At the XPO Logistics warehouse in Lockport, New York near Buffalo two workers were killed early June 25 at approximately 1:30 a.m. Christopher Klosin, 38, and Roger Mangine, 62, were attempting to unload 11 slabs of Dupont’s Corian brand countertop weighing over 800 pounds each when the slabs toppled over on top of them.
Wendy Klosin, Christopher’s sister, said in remarks to Bufflonews.com that she had spoken to her brother before he started his shift at XPO that night. She reported that he had been working at the company a little over a year. She continued, “He was down to earth, funny. He loved his family and just enjoyed life. He married seven years ago on Christmas Eve and had three stepchildren.” Dona Chase, one of Roger Mangine’s three stepchildren, said of him, “He was very friendly, very generous. He would give you the shirt off his back, even if you were a complete stranger.”
XPO is the third largest transportation company in the United States behind only Federal Express (FedEx) and United Parcel Service (UPS). The company pulled in $15.3 billion and had a net income $360.2 million in 2017, with a current total employment of 95,000.
The transportation and warehousing industries are some of the most dangerous professions in the US. The US Bureau of Labor Statistics (BLS) reported 1,388 deaths of workers in the transport and material moving sector in 2016, a 7 percent increase from the prior year.
By its own admission the US Occupational Safety and Health Administration (OSHA) is underfunded and staffed too lightly to handle timely inspections of all workplaces. Underscoring this is XPO’s record of violations with OSHA, where a complaint from a worker on January 25, 2018 concerning a forklift safety issue in their Albany, NY facility remains unresolved. Throughout XPO’s US locations where there have been OSHA safety and health inspections, a significant number of those were initiated by workers reporting unsafe conditions, often resulting in violations with fines.
The International Brotherhood of Teamsters has made attempts to unionize the workers at XPO, but were recently rejected by workers, who had taken measure of the union at XPO’s Albany, New York facility.
Illustrative of the Teamsters indifference to worker safety has been the lack of any investigation into the dangerous conditions that led to the death of William Stubbs, 51, a UPS worker who was killed on December 15 last year at the UPS hub near Atlanta, Georgia. A search for William Stubs at the Teamster’s web page and the Teamster’s 728 Local web page returned no results. According to OSHA there have been many complaints from UPS workers calling for safety inspections.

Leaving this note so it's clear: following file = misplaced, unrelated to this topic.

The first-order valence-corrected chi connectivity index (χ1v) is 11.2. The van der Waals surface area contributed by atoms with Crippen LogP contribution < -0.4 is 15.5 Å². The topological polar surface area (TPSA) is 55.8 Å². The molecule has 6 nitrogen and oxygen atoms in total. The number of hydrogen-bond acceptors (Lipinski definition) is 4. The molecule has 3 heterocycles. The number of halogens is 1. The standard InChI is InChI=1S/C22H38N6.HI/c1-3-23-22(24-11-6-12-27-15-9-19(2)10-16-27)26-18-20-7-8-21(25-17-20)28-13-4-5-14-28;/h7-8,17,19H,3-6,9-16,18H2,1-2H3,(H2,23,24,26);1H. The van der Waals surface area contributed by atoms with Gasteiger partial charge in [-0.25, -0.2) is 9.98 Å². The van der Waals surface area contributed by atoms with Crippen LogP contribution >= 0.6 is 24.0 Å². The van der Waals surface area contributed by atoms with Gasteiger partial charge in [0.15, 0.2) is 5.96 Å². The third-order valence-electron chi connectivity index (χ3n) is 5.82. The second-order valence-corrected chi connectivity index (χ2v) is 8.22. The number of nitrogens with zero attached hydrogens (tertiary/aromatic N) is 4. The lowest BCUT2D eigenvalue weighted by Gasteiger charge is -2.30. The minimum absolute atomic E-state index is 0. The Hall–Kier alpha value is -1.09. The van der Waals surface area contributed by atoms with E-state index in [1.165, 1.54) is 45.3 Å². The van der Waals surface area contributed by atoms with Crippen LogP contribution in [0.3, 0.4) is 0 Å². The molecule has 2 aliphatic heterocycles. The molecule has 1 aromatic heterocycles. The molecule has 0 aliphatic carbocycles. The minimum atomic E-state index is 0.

A search for an OSHA inspection or investigation into the death William Stubbs also returned no results. According to William Scime, the OSHA Buffalo area director, the agency is required to complete a report within six months.
It has been reported in the media that Klosin and Mangine were inside a trailer unloading slabs, which had been stacked on edge. The usual width of the van trailer is eight feet. Though the method they use to unload the slabs hasn’t been revealed, it is likely that they were standing upright against the trailer wall unrestrained.
Press photos of XPO’s outdoor storage yard showed that many of the slabs were stacked on steel A-frame racks that allow them to rest safely at an angle, and while unloading mechanical restraints hold the remaining slabs in place. They are lifted one at a time by a boom and grapple forklift attachment to prevent from overloading the forklift and compromising the integrity of the floor of the trailer. This ostensibly is a two-person operation, with a forklift operator and helper on the ground to attach the grapple.
The weight of slabs on one side of the trailer might have been close to exceeding the limits of straps and the built-in retention systems. Klosin and Mangine could have even been taken by surprise from an unexpected failure of the straps. Most building materials of that nature are transported on open flatbed trucks or trailers on racks; while the material is generally stored outdoors on the same types of racks.
Why were Klosin and Mangine unloading slabs in a trailer that has a limited height, which could restrict the use of the reasonably safe method of forklift with boom/grapple? Did XPO management, in an effort to save money, turn a blind eye to unsafe conditions that led to the death of two workers?
The Dupont factory that manufactures the countertop recently contracted XPO to distribute the slabs from their factory in Tonawanda near Buffalo to XPO’s nearby Lockport warehouse for storage and later shipment. Dupont was on OSHA’s severe violator list for a fatality at the Tonawanda plant and for three workers killed at a Texas plant. 320 Dupont workers are members of the United Steel Workers (USW) union in Tonawanda.
To answer the rising death toll, XPO, UPS, and Federal Express workers should organize rank-and-file workplace committees, independent of both the company and trade unions, to investigate the recent accidents. Transport workers across the United States and internationally should reach out to fellow workers in the industry, as well as other industries, to defend themselves against the attacks on safety and working conditions being carried out in the mad chase after profits that far exceed any nominal fines imposed by the so called state and federal oversight agencies.